Presentation on theme: "By Martin Jones and Jonah Grob. The Bubonic Plague, also known as the Black Death was a disease that swept through Europe, killing around twenty-five."— Presentation transcript:
By Martin Jones and Jonah Grob
The Bubonic Plague, also known as the Black Death was a disease that swept through Europe, killing around twenty-five million people.
The Plague started in 1347 Dark Age doctors thought the disease came from rats. However the real source of the disease came from the fleas the infected rats carried.
People infected with the Black Death quickly developed a high fever, headache, chills, muscle pain and began coughing. Once these symptoms were displayed, there was no way to save the victim.
The Plague was brought to Europe by a merchant fleet carrying trading goods from The Black Sea in Asia, to Manilla, a town in southern Italy.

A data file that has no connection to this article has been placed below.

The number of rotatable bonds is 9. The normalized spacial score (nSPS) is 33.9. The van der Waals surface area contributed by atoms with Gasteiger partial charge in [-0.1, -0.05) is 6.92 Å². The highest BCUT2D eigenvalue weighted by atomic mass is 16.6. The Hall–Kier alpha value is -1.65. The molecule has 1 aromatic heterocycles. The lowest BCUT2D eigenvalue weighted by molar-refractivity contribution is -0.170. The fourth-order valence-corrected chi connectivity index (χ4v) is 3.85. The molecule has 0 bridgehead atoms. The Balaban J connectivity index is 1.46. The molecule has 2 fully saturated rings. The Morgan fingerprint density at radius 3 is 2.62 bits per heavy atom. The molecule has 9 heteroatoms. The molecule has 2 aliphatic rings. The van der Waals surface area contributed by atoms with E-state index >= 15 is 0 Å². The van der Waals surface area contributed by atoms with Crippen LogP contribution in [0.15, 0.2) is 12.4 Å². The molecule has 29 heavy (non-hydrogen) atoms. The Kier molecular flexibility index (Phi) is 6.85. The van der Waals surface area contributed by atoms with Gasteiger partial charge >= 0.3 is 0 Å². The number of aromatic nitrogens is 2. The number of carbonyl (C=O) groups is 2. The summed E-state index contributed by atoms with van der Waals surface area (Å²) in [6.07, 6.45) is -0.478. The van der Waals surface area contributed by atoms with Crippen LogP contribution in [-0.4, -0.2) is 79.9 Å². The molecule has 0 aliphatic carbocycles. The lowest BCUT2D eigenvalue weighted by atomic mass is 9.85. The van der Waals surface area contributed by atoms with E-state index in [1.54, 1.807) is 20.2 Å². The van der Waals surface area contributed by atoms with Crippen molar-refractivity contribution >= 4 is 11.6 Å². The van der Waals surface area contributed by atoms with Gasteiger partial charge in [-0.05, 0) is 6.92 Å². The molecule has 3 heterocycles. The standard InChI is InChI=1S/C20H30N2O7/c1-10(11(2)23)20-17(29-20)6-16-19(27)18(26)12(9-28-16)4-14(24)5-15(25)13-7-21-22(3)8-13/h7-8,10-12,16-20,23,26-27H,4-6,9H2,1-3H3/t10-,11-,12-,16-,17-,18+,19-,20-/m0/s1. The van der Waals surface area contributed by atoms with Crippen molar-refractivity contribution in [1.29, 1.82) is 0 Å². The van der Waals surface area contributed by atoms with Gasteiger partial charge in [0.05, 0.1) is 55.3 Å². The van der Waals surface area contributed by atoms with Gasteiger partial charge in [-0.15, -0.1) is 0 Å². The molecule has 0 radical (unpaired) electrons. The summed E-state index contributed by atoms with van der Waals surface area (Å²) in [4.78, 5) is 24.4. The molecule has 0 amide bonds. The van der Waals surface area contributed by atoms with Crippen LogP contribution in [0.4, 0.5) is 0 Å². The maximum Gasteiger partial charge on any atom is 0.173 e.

The Bubonic Plague killed one third of the entire population in Europe.That means one out of every three people were killed. This picture shows the widespread destruction the plague inflicted.
So many people died that survivors were unable to bury them all, instead people were buried hundreds at a time in pits called mass graves.
Because of the widespread death, Employment plummeted and surviving workers demanded increasingly high pay. As a result, inflation began to rise rapidly.
The Black Death caused most trade between countries and peoples to stop. It brought back times of Feudal leaders. However, some historians speculate that the Bubonic Plague issued in an era of peace and prosperity culminating in the Renaissance.
Works Cited about.com. N.p., n.d. Web. 22 Feb. 2010.. Dowling, Mr. Mr.Dowling.com. N.p., n.d. Web. 22 Feb. 2010.. Ellis, Elizabeth Gaynor, and Anthony Esler. “The Black Death.” World History. 2009. Print. Encyclopedia Judaica. N.p., n.d. Web. 22 Feb. 2010. UVMC. N.p., n.d. Web. 22 Feb. 2010..